Video games, as a combination of said music, script, and photography, plus the active role players take while participating, subscribe to Ansani’s thoughts on BGM. It is absolutely vital then to not only appreciate the often underappreciated talent behind OSTs — through the work of someone like Shimomura — but also to realize how, just like the games themselves, their music shapes us in ways we hardly noticed growing up.
Shimomura wants this for her music, for each of her scores to transcend beyond a cartridge or screen:
“[The] importance of game music is about it fitting…to the story or the visuals and the atmosphere that it creates… it’s not necessarily about having the music come first… it’s really about the atmosphere… and…players…immersing themselves in that atmosphere…realizing ‘oh you know this is a great place…oh wow this music is also equally as great isn’t it?’… [that OSTs are] kind of … background music in a sense,…not necessarily jutting out and kind of forcing itself…but rather…when it’s coming into your ears you realize that it’s kind of great music…it’d be great if people look at a particular scene and [when the] BGM starts to float into their minds…that game scene…pops up…”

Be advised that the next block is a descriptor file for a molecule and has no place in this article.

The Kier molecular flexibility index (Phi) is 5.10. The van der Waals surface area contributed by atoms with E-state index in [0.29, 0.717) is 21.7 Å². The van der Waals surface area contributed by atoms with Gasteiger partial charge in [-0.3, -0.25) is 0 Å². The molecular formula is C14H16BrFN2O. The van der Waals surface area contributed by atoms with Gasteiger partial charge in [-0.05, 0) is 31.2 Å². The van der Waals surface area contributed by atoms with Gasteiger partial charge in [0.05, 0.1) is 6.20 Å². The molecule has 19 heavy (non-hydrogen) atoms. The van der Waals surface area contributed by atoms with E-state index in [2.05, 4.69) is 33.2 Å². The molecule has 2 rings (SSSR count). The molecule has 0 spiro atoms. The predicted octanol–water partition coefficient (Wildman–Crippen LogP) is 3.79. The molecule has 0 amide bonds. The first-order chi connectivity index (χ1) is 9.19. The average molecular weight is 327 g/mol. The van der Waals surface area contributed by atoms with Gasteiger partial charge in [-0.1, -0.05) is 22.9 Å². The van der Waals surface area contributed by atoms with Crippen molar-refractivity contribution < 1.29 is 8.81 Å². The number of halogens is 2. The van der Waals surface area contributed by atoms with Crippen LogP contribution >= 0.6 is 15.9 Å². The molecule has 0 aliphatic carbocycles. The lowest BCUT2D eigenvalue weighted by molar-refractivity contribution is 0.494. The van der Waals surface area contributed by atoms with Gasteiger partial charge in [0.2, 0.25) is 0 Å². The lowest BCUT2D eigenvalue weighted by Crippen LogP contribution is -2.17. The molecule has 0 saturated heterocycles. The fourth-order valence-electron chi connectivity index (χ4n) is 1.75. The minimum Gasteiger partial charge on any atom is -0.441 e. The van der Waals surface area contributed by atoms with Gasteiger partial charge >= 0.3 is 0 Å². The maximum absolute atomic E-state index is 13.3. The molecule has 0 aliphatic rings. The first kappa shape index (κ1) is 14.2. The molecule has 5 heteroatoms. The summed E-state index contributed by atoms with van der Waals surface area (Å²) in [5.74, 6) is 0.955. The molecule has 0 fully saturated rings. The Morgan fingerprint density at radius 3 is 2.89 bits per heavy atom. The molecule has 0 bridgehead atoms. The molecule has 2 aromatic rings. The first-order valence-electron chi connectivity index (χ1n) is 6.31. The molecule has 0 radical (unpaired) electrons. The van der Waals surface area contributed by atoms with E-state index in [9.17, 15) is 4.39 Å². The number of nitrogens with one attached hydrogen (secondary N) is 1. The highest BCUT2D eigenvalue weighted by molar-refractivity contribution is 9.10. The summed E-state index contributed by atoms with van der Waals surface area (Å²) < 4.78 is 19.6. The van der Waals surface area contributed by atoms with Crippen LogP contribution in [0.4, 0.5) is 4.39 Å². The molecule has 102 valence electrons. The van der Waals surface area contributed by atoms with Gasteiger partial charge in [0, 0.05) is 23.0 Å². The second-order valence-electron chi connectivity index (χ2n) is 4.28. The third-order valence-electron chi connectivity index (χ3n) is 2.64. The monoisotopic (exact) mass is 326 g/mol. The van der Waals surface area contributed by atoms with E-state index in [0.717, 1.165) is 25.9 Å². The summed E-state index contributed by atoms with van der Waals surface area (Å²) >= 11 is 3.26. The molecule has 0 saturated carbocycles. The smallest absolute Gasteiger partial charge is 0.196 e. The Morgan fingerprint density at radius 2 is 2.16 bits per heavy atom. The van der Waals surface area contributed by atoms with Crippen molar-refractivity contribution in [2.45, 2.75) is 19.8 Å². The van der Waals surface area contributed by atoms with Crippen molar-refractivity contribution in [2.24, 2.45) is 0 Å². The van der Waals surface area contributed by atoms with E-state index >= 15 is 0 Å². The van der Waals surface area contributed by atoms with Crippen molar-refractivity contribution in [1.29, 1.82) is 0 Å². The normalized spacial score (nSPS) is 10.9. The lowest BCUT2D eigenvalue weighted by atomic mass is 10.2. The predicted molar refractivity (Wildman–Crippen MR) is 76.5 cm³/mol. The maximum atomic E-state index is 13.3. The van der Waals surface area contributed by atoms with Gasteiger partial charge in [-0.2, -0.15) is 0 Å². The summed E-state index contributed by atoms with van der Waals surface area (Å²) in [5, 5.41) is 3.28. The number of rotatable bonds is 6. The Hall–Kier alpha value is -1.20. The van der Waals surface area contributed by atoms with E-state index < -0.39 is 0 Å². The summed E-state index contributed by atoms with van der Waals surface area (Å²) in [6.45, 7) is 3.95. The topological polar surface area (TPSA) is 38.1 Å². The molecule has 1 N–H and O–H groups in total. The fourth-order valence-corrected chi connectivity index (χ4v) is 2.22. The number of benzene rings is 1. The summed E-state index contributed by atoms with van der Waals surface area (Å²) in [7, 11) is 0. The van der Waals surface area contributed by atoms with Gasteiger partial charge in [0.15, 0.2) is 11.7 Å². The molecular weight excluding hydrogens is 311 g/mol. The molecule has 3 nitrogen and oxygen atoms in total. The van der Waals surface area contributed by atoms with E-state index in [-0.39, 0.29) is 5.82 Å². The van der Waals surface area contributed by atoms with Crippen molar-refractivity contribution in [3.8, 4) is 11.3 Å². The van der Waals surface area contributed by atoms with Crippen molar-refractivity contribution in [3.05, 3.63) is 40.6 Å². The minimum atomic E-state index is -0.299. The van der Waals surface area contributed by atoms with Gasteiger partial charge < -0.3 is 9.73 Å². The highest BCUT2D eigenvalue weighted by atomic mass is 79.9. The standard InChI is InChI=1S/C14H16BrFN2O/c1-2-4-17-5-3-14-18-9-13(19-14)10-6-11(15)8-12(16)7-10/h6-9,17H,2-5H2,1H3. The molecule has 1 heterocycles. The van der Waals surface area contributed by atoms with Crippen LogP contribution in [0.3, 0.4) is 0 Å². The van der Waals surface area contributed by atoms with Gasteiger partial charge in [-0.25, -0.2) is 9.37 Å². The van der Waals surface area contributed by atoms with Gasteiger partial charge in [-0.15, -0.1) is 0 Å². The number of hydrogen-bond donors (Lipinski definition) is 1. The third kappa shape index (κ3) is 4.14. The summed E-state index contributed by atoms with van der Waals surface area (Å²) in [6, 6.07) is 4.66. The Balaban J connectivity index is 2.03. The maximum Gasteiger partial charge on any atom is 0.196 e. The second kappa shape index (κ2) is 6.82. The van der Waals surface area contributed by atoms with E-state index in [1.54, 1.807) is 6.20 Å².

Her deepest desire being that her music “slowly seep[s] in…[and becomes] instilled in your memories”.
Ansani A, Marini M, D’Errico F and Poggi I. “How Soundtracks Shape What We See: Analyzing the Influence of Music on Visual Scenes Through Self-Assessment,
Eye Tracking, and Pupillometry”. Front. Psychol. 11:2242. doi: 10.3389/fpsyg.2020.02242
Ellwood, Beth. “Eye-Tracking Research Sheds Light on How Background Music Influences Our Perception of Visual Scenes.” PsyPost, PsyPost, 26 Jan. 2021,
Ehtonal Canada. “Yoko Shimomura interview”. YouTube, October 21, 2019, https://www.youtube.com/watch?v=Q_YzNRH7rCs.
Game Informer. “Meet Final Fantasy XV’s Legendary Composer: Yoko Shimomura”. YouTube, April 25, 2016, https://www.youtube.com/watch?v=adPcZuU9cRs.
Samba. “Yoko Shimomura Interview – Street Fighter II Soundtrack OST”. YouTube, October 27, 2017, https://www.youtube.com/watch?v=HOxN8Dzv2sw.